Will we get the vaccine when it becomes available? For now the simple answer is no. Not because we’re anti-vaccers but because the Offspring is not supposed to have any vaccines due to a depressed immune system. I could still get the vaccine, but until I know that it protects against /infection/ as well as disease, I can’t take the risk of inadvertently bringing the virus home because I feel safe.

    Not sure how all this is going to work out. We may have to wait for vaccine enabled herd immunity, or more results from the vaccine rollouts, here and world wide. Having lived in virtual isolation for close to a year now, we know we can wait. Better a life on hold than no life at all.

    High Five on the research/writing. I’m terrified of jinxing myself, but my writing is suddenly enjoyable again. Fingers crossed it stays that way. 🙂

    Take care!

    Liked by 1 person

    1. Alicia Butcher Ehrhardt Post author

      Hope your fears re the vaccine are allayed by more science – they’ll know all the answers to your questions soon enough – and you can safely get it.

      Glad your writing is getting back to fun. Mine is still a hard slog until I get into it, and then loosens up – and then I can keep at it for a couple of hours and no more.

      When I’ve had the second dose, and the two weeks have passed, I may be able to relax just a little bit more, and that might help. Hope so.

      Hope your son is safe!

      You’d think they’d figure out how to do the quarantine safely, since the results are so draconian if the virus leaks out, wouldn’t you?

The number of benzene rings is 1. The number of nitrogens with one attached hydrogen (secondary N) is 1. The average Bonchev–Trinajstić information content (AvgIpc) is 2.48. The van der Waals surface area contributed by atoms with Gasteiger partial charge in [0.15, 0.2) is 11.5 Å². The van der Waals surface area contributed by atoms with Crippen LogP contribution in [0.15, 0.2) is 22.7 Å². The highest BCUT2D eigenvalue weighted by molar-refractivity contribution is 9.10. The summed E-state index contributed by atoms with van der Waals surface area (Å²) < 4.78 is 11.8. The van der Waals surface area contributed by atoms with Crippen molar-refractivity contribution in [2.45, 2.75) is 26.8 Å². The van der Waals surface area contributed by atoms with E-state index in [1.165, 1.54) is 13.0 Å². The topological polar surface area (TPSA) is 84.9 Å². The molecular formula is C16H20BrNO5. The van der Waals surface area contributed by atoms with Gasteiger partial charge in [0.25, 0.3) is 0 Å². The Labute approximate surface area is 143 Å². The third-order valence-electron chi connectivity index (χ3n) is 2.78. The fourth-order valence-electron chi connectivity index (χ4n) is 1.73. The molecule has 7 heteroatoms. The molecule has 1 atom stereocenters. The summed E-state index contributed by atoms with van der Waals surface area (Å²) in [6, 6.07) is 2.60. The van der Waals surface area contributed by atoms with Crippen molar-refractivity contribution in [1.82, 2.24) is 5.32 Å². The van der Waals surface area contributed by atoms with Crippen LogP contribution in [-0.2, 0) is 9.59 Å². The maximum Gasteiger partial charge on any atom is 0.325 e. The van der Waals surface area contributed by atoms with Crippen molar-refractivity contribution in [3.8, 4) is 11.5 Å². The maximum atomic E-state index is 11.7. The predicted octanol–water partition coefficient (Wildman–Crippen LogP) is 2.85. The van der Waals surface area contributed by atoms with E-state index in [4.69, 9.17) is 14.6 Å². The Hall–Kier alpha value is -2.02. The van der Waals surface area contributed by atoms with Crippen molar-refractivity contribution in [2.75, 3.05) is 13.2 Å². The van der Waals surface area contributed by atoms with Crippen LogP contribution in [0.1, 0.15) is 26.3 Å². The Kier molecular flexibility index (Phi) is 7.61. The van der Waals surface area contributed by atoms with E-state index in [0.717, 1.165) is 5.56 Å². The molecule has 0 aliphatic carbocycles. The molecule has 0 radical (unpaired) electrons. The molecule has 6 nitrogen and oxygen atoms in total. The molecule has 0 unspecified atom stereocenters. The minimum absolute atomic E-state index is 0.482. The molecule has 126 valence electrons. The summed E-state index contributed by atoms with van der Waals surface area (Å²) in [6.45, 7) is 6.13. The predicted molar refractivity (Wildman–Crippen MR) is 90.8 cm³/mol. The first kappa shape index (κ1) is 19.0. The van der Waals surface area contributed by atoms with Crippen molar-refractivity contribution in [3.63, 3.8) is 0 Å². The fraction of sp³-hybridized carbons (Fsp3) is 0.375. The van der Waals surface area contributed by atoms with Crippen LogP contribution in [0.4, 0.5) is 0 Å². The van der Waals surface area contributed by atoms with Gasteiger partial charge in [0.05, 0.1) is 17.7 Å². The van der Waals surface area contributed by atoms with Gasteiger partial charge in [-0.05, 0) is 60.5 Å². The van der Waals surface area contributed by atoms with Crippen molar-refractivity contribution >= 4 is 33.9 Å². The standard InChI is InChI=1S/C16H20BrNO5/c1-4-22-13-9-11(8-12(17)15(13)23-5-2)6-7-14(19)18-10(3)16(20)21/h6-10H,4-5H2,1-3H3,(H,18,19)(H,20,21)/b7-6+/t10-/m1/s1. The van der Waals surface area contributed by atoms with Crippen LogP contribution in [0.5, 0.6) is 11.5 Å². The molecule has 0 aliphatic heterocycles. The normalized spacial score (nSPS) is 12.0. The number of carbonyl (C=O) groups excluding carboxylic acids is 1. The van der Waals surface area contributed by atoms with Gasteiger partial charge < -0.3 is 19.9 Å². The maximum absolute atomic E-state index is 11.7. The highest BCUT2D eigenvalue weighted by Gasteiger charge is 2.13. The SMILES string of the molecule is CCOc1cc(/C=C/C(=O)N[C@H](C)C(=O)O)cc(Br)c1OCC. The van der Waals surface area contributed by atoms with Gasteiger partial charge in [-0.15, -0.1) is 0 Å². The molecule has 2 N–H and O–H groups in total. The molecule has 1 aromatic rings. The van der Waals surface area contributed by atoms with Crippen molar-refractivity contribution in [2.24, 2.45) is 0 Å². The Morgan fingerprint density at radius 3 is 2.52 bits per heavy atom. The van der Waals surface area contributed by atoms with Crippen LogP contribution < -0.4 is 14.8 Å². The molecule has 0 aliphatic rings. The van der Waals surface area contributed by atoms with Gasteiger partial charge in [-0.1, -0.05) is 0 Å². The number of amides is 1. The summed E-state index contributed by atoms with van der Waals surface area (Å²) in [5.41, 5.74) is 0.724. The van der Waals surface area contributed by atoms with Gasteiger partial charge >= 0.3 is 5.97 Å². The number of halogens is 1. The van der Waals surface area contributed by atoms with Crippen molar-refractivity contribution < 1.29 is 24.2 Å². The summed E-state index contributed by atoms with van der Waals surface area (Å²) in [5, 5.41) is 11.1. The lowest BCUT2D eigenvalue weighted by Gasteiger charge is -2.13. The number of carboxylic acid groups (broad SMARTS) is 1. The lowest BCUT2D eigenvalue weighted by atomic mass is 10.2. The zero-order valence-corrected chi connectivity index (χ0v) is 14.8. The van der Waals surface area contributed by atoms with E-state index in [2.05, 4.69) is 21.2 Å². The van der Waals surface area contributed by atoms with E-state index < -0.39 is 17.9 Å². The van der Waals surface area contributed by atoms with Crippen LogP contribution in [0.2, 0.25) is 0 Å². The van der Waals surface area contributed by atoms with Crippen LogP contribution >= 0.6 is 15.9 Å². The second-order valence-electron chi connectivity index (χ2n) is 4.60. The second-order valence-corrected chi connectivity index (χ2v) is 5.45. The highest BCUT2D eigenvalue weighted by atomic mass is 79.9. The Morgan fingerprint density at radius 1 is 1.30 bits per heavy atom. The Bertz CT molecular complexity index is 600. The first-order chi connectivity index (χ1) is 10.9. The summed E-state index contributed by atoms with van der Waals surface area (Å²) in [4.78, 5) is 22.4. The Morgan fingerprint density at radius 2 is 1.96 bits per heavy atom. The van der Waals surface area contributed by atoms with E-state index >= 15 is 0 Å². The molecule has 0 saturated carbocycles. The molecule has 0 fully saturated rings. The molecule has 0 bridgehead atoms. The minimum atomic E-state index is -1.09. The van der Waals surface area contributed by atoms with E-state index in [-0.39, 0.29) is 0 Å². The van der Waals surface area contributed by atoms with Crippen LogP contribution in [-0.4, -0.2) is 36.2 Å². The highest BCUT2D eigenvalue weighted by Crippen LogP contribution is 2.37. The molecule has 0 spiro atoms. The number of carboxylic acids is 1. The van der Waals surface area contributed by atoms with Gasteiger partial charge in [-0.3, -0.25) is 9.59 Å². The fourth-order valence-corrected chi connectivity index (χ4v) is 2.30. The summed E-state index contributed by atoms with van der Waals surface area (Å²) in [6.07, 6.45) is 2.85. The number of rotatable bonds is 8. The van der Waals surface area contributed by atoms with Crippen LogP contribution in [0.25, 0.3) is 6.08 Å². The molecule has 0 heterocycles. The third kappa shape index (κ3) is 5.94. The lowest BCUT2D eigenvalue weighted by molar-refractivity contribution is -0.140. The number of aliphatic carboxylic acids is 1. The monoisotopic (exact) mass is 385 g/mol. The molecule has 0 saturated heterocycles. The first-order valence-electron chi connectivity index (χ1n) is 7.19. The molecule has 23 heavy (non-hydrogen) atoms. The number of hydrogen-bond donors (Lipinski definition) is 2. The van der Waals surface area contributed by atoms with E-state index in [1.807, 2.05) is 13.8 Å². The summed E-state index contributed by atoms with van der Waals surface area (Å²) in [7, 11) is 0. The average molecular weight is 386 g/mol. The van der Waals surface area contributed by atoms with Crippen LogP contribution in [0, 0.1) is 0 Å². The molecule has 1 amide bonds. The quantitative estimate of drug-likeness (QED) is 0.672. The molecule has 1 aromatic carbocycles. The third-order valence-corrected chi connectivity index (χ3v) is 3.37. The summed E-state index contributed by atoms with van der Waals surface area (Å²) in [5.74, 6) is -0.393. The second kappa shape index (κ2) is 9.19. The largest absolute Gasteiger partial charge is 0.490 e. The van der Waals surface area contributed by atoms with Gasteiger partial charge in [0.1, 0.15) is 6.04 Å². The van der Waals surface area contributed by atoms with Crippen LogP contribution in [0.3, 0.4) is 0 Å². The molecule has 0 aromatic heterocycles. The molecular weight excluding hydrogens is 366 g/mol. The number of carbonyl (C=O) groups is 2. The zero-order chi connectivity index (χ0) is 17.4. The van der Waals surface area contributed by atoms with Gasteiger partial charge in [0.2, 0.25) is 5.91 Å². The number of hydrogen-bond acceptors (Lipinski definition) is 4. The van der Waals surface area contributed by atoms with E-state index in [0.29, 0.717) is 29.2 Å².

Liked by 1 person

      1. acflory

        I hope so too. We need the vaccines to work, especially now that the virus is mutating. Fingers crossed we won’t have to wait another year.

        I wish ‘they’ would do away with the hotel quarantine idea all together. It’s better than nothing, and I suppose it keeps those hotels funded now that the tourist trade is dead, but what we need are dedicated facilities, far from population hubs like Melbourne and Sydney etc. Quarantine should be Fed. govt responsibility but they shoved it off onto the states. We have a baby trump in charge at the Fed. level. :/



Comments welcome and valued. Thanks!

Fill in your details below or click an icon to log in: Logo

You are commenting using your account. Log Out /  Change )

Twitter picture

You are commenting using your Twitter account. Log Out /  Change )

Facebook photo

You are commenting using your Facebook account. Log Out /  Change )

Connecting to %s

This site uses Akismet to reduce spam. Learn how your comment data is processed.